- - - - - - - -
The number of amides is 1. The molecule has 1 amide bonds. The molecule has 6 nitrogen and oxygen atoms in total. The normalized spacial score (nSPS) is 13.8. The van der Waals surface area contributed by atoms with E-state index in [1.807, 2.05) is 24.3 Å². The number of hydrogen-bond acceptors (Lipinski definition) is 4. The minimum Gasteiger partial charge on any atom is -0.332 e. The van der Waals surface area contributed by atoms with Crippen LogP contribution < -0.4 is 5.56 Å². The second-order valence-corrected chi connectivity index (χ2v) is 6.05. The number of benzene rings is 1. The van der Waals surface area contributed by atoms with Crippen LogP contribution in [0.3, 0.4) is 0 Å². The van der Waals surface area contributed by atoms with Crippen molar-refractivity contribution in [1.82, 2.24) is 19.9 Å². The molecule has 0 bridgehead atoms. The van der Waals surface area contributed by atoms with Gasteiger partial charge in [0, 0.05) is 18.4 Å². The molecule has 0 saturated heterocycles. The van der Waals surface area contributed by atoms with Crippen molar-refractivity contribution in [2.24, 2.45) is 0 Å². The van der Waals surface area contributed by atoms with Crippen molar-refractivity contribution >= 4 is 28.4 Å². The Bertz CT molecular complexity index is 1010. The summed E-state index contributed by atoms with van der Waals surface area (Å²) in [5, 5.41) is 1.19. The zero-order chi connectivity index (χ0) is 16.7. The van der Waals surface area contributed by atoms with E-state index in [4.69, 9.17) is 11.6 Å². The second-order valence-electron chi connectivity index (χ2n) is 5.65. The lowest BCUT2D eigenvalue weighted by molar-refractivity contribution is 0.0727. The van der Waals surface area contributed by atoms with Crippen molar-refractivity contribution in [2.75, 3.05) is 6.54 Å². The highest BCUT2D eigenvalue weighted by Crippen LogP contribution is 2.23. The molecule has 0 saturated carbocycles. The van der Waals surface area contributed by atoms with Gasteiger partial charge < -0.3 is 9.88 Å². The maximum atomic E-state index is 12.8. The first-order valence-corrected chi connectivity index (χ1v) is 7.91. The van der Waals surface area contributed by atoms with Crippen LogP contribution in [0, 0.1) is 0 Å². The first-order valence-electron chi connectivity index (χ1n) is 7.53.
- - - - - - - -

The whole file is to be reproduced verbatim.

The number of amides is 1. The molecule has 1 amide bonds. The molecule has 6 nitrogen and oxygen atoms in total. The normalized spacial score (nSPS) is 13.8. The van der Waals surface area contributed by atoms with E-state index in [1.807, 2.05) is 24.3 Å². The number of hydrogen-bond acceptors (Lipinski definition) is 4. The minimum Gasteiger partial charge on any atom is -0.332 e. The van der Waals surface area contributed by atoms with Crippen LogP contribution < -0.4 is 5.56 Å². The second-order valence-corrected chi connectivity index (χ2v) is 6.05. The number of benzene rings is 1. The van der Waals surface area contributed by atoms with Crippen LogP contribution in [0.3, 0.4) is 0 Å². The van der Waals surface area contributed by atoms with Crippen molar-refractivity contribution in [1.82, 2.24) is 19.9 Å². The molecule has 0 bridgehead atoms. The van der Waals surface area contributed by atoms with Gasteiger partial charge in [0, 0.05) is 18.4 Å². The molecule has 0 saturated heterocycles. The van der Waals surface area contributed by atoms with Crippen molar-refractivity contribution in [2.24, 2.45) is 0 Å². The van der Waals surface area contributed by atoms with Crippen molar-refractivity contribution >= 4 is 28.4 Å². The Bertz CT molecular complexity index is 1010. The summed E-state index contributed by atoms with van der Waals surface area (Å²) in [5, 5.41) is 1.19. The zero-order chi connectivity index (χ0) is 16.7. The van der Waals surface area contributed by atoms with E-state index in [4.69, 9.17) is 11.6 Å². The second-order valence-electron chi connectivity index (χ2n) is 5.65. The lowest BCUT2D eigenvalue weighted by molar-refractivity contribution is 0.0727. The van der Waals surface area contributed by atoms with Crippen molar-refractivity contribution in [2.75, 3.05) is 6.54 Å². The highest BCUT2D eigenvalue weighted by Crippen LogP contribution is 2.23. The molecule has 0 saturated carbocycles. The van der Waals surface area contributed by atoms with Gasteiger partial charge < -0.3 is 9.88 Å². The maximum atomic E-state index is 12.8. The first-order valence-corrected chi connectivity index (χ1v) is 7.91. The van der Waals surface area contributed by atoms with Crippen LogP contribution in [0, 0.1) is 0 Å². The first-order valence-electron chi connectivity index (χ1n) is 7.53.